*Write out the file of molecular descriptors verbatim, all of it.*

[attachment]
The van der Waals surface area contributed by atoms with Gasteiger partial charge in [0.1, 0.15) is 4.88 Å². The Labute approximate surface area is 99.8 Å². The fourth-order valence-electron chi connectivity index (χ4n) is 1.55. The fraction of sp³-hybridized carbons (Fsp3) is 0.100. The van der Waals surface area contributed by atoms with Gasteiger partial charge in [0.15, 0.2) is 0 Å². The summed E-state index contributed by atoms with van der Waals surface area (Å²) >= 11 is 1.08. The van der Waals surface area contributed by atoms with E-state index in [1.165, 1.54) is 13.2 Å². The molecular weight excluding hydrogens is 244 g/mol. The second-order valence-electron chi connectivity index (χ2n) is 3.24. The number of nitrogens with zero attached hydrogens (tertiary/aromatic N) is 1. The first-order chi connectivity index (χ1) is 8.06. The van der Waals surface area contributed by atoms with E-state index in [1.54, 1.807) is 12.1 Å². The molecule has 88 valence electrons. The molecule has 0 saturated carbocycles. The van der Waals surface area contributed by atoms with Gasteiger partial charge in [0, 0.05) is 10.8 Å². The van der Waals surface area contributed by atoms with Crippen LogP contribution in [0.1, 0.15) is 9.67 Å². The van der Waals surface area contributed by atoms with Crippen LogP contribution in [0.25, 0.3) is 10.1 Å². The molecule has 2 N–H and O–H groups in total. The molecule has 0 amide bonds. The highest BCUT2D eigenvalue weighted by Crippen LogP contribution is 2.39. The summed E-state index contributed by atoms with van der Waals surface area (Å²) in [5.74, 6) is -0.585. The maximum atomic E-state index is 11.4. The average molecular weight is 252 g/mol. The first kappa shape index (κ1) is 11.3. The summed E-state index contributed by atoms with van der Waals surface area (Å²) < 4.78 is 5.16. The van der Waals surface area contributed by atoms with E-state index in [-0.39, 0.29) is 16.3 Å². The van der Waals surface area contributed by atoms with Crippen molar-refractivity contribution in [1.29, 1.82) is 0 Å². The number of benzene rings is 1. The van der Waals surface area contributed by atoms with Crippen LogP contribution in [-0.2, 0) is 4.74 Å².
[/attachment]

The van der Waals surface area contributed by atoms with Gasteiger partial charge in [0.1, 0.15) is 4.88 Å². The Labute approximate surface area is 99.8 Å². The fourth-order valence-electron chi connectivity index (χ4n) is 1.55. The fraction of sp³-hybridized carbons (Fsp3) is 0.100. The van der Waals surface area contributed by atoms with Gasteiger partial charge in [0.15, 0.2) is 0 Å². The summed E-state index contributed by atoms with van der Waals surface area (Å²) >= 11 is 1.08. The van der Waals surface area contributed by atoms with E-state index in [1.165, 1.54) is 13.2 Å². The molecular weight excluding hydrogens is 244 g/mol. The second-order valence-electron chi connectivity index (χ2n) is 3.24. The number of nitrogens with zero attached hydrogens (tertiary/aromatic N) is 1. The first-order chi connectivity index (χ1) is 8.06. The van der Waals surface area contributed by atoms with E-state index in [1.54, 1.807) is 12.1 Å². The molecule has 88 valence electrons. The molecule has 0 saturated carbocycles. The van der Waals surface area contributed by atoms with Gasteiger partial charge in [0, 0.05) is 10.8 Å². The van der Waals surface area contributed by atoms with Crippen LogP contribution in [0.1, 0.15) is 9.67 Å². The van der Waals surface area contributed by atoms with Crippen LogP contribution in [0.25, 0.3) is 10.1 Å². The molecule has 2 N–H and O–H groups in total. The molecule has 0 amide bonds. The highest BCUT2D eigenvalue weighted by Crippen LogP contribution is 2.39. The summed E-state index contributed by atoms with van der Waals surface area (Å²) in [5.74, 6) is -0.585. The maximum atomic E-state index is 11.4. The average molecular weight is 252 g/mol. The first kappa shape index (κ1) is 11.3. The summed E-state index contributed by atoms with van der Waals surface area (Å²) < 4.78 is 5.16. The van der Waals surface area contributed by atoms with E-state index in [-0.39, 0.29) is 16.3 Å². The van der Waals surface area contributed by atoms with Crippen molar-refractivity contribution in [1.29, 1.82) is 0 Å². The number of benzene rings is 1. The van der Waals surface area contributed by atoms with Crippen LogP contribution in [-0.2, 0) is 4.74 Å².